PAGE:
It’s almost Valentine’s Day, and that’s a pretty important time to have a proper wine picked. You might opt for a sparkling wine, such as a Champagne, Cava, Prosecco, or Sekt, and a sparkling rose is a nice alternative to a brut, especially with its pinkish color.
However, you might want to choose something other than Champagne, especially if chocolate will be playing a major role this Valentine’s Day. And we all know it’s not Valentine’s Day without chocolate. So what wines do we pair with chocolate?
If you’re going with milk chocolate, your best bets are somewhat lighter to medium bodied red wines. These would include Pinot Noir and Merlot. Even some white wines would be acceptable, particularly if the chocolate includes cream or fruit. When choosing a Pinot Noir, look to the Burgundy region of France (such as Louis Jadot), as well as Oregon (such as Argyle and Benton Lane) and California (such as Gary Farrell and Buena Vista) – these regions tend to produce good quality Pinot Noir. When choosing a Merlot, look to the Bordeaux region of France (such as Christian Moueix), as well as California (such as Freemark Abbey and Duckhorn), Washington (such as Chateau Ste. Michelle), and New York wine producing regions (many from Long Island and Finger Lakes). A white that can pair well with lighter chocolates is Riesling, with its initial sweetness, followed by its racy acidity. For a good quality Riesling, look to the Alsace region of France (such as Pierre Sparr and Zind-Humbrecht), or several wine producing regions of Germany, including Mosel (such as Dr. Loosen and Dr. Hans Von Muller), Nahe, and Rheingau.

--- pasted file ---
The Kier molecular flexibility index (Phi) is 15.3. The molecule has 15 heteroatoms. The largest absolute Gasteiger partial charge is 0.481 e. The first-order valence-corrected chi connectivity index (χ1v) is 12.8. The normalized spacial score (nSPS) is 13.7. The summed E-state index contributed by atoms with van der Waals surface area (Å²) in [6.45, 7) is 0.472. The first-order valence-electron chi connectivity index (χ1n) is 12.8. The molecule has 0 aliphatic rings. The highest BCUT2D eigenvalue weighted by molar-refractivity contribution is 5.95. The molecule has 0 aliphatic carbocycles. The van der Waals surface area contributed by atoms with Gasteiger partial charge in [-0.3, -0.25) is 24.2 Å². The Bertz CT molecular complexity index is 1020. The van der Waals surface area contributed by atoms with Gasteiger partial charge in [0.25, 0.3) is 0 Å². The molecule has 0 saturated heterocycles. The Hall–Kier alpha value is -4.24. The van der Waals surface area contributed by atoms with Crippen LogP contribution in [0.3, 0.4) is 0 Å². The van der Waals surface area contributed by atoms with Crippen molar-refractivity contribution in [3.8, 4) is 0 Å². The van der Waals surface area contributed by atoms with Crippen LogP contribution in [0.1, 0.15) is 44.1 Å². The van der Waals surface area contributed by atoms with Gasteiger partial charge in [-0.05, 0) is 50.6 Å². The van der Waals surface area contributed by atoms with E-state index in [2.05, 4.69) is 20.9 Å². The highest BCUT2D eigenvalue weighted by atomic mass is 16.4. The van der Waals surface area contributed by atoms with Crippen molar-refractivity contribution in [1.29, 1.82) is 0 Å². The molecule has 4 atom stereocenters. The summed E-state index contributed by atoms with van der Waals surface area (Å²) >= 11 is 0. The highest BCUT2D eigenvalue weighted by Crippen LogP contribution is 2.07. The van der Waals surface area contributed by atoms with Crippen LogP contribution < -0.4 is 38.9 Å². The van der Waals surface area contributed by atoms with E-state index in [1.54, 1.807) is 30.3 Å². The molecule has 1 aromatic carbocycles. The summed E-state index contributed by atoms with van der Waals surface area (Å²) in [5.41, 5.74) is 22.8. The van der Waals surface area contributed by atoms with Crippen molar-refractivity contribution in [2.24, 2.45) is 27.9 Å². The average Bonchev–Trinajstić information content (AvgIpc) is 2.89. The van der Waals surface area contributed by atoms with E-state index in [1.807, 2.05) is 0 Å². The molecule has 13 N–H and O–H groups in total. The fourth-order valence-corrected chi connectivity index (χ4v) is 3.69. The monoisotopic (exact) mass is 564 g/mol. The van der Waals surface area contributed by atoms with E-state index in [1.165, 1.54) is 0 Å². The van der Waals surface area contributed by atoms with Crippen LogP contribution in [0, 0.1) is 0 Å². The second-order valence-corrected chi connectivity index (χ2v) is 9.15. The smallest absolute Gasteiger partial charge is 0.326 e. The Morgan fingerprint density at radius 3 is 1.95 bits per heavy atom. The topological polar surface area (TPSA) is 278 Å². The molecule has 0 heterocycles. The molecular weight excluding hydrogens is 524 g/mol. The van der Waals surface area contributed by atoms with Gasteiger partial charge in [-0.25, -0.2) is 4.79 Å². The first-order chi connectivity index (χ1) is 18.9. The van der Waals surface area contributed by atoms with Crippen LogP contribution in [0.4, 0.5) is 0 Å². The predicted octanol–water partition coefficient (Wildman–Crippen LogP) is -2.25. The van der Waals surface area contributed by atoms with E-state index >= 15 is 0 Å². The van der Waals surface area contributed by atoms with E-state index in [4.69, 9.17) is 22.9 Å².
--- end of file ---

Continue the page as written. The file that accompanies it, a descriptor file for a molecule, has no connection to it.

For dark chocolate, heavier and more full bodied red wines are a must. Bigger wines with lots of texture from having a more tannic nature, as well as having big, bold fruit, spice, wood, and earth characteristics, allow these full bodied reds to pair well with dark chocolate. These wines include Cabernet Sauvignon from the Bordeaux region of France (such as Chateau Gloria and Pavillon de Leoville Poyferre), and from California (such as Stag’s Leap and Jordan), Zinfandel from California (such as Murphy Goode Liar’s Dice and Seven Deadly Zins), and Syrah from California (such as Michael David 6th Sense), Australia (such as d’Arenberg, Penfolds, and Yalumba), and the Rhone region of France (such as E. Guigal Cotes du Rhone).
Another alternative is to pour a Port wine with chocolate. There are many different types of Port, including tawny, ruby, and vintage. It’s important to choose a Port of very good quality, and sometimes they can be a bit pricey, but it’s certainly worthwhile, as there’s nothing quite like a good Port. Some dependable Ports include Cockburn’s, Dow’s, Graham’s, Taylor Fladgate, and Warre’s.
These wines pair nicely with chocolates, as well as chocolate based desserts such as cake and fondue. While Champagne and sparkling wines are festive and romantic, these other wines are a perfect accompaniment for chocolate this Valentine’s Day.